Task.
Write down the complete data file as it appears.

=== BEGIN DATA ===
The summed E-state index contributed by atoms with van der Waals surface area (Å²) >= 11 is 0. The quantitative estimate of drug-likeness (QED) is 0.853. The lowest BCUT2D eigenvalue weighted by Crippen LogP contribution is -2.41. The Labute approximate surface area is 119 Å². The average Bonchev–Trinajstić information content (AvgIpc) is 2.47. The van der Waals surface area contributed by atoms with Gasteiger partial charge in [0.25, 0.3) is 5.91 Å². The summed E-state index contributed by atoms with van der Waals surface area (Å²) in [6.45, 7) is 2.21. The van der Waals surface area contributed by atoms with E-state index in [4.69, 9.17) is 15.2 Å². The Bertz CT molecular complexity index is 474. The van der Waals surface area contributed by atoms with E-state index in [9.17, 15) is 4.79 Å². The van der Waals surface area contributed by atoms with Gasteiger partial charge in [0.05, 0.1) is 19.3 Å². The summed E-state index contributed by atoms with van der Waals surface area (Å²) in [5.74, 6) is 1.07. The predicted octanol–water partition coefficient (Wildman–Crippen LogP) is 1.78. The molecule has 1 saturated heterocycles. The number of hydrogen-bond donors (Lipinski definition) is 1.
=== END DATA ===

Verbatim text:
The summed E-state index contributed by atoms with van der Waals surface area (Å²) >= 11 is 0. The quantitative estimate of drug-likeness (QED) is 0.853. The lowest BCUT2D eigenvalue weighted by Crippen LogP contribution is -2.41. The Labute approximate surface area is 119 Å². The average Bonchev–Trinajstić information content (AvgIpc) is 2.47. The van der Waals surface area contributed by atoms with Gasteiger partial charge in [0.25, 0.3) is 5.91 Å². The summed E-state index contributed by atoms with van der Waals surface area (Å²) in [6.45, 7) is 2.21. The van der Waals surface area contributed by atoms with E-state index in [4.69, 9.17) is 15.2 Å². The Bertz CT molecular complexity index is 474. The van der Waals surface area contributed by atoms with E-state index in [9.17, 15) is 4.79 Å². The van der Waals surface area contributed by atoms with Gasteiger partial charge in [0.05, 0.1) is 19.3 Å². The summed E-state index contributed by atoms with van der Waals surface area (Å²) in [5.74, 6) is 1.07. The predicted octanol–water partition coefficient (Wildman–Crippen LogP) is 1.78. The molecule has 1 saturated heterocycles. The number of hydrogen-bond donors (Lipinski definition) is 1.